Review – Carrie Elkin – 17th April 2011

My long weekend enjoying the music of Austin, TX based Carrie Elkin started by listening to the session recorded with Bob Harris, broadcast on his BBC Radio 2 Country show on Thursday, April 14th. Chatting animatedly about the recording of the new album CALL IT MY GARDEN Elkin confirmed that it had been recorded over a four-day period, at Sam Baker’s house in Austin, with the assistance of her ‘folk family’. The latter refers to a host of friends who were in Texas for the Kerrville Folk Festival and who lent their services during the recording process.

Harris drew out some wonderfully warm anecdotes from Elkin as he explored her willingness to remain open to whatever circumstances she found herself in and how a seemingly chance meeting can have a major impact. For example, the story about the Medicine Man in Santa Fe, New Mexico telling her to travel sixty miles further to Taos where she would be happier. She followed his advice and settling in Taos, made friends with Colin Brooks (now in The Band of Heathens) who has worked with her for a number of years and is co-producer of her last two albums.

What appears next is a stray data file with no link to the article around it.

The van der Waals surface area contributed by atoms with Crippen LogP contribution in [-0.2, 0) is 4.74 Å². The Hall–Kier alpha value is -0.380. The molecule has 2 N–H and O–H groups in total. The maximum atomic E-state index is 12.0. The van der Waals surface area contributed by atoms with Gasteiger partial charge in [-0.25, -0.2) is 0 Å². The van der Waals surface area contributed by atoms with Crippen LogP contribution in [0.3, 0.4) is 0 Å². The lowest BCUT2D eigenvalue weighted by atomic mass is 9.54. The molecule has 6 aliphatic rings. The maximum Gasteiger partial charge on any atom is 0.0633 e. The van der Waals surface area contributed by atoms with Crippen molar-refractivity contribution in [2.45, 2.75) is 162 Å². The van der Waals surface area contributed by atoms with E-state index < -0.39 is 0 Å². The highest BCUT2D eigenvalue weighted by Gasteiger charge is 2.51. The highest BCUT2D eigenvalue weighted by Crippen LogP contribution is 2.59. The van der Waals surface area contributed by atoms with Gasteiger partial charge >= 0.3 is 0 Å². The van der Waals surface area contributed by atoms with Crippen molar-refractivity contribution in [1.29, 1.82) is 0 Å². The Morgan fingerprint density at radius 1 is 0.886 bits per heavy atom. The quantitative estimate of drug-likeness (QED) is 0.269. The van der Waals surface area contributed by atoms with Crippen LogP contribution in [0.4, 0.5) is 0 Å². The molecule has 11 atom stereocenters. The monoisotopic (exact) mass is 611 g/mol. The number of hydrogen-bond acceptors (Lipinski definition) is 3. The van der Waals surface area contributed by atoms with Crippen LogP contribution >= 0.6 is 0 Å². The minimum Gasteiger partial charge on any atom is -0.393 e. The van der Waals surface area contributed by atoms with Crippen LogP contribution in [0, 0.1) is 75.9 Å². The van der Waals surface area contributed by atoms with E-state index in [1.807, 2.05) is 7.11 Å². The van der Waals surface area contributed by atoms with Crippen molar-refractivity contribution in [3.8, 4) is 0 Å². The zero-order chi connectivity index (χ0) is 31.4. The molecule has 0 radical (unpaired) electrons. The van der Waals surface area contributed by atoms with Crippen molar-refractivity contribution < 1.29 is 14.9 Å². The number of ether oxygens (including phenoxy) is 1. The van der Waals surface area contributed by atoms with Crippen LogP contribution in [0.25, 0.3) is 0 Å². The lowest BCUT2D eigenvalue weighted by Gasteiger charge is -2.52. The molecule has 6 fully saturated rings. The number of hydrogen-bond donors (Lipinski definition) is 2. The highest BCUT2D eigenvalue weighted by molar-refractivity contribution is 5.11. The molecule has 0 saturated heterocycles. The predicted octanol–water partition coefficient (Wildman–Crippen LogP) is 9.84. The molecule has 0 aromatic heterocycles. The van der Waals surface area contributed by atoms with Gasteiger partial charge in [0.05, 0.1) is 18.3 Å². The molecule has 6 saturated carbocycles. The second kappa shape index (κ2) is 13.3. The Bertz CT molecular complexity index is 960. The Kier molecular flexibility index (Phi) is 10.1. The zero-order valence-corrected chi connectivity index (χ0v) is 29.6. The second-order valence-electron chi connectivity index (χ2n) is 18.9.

Playing live, accompanied by Paul Cataldo, she chose Lift Up The Anchor and Jesse Likes Birds and then as is customary on the show, Harris asked her which track he should play from the CD to which her response was Edge of The World, the last track on the CD. Finishing the interview Harris gave out the remaining dates of her tour schedule and I found myself thinking ‘I hope that this session results in lots of people coming out to her shows’. She just enthuses warmth, talent, graciousness and you just want hard working independent musicians such as she is, to succeed.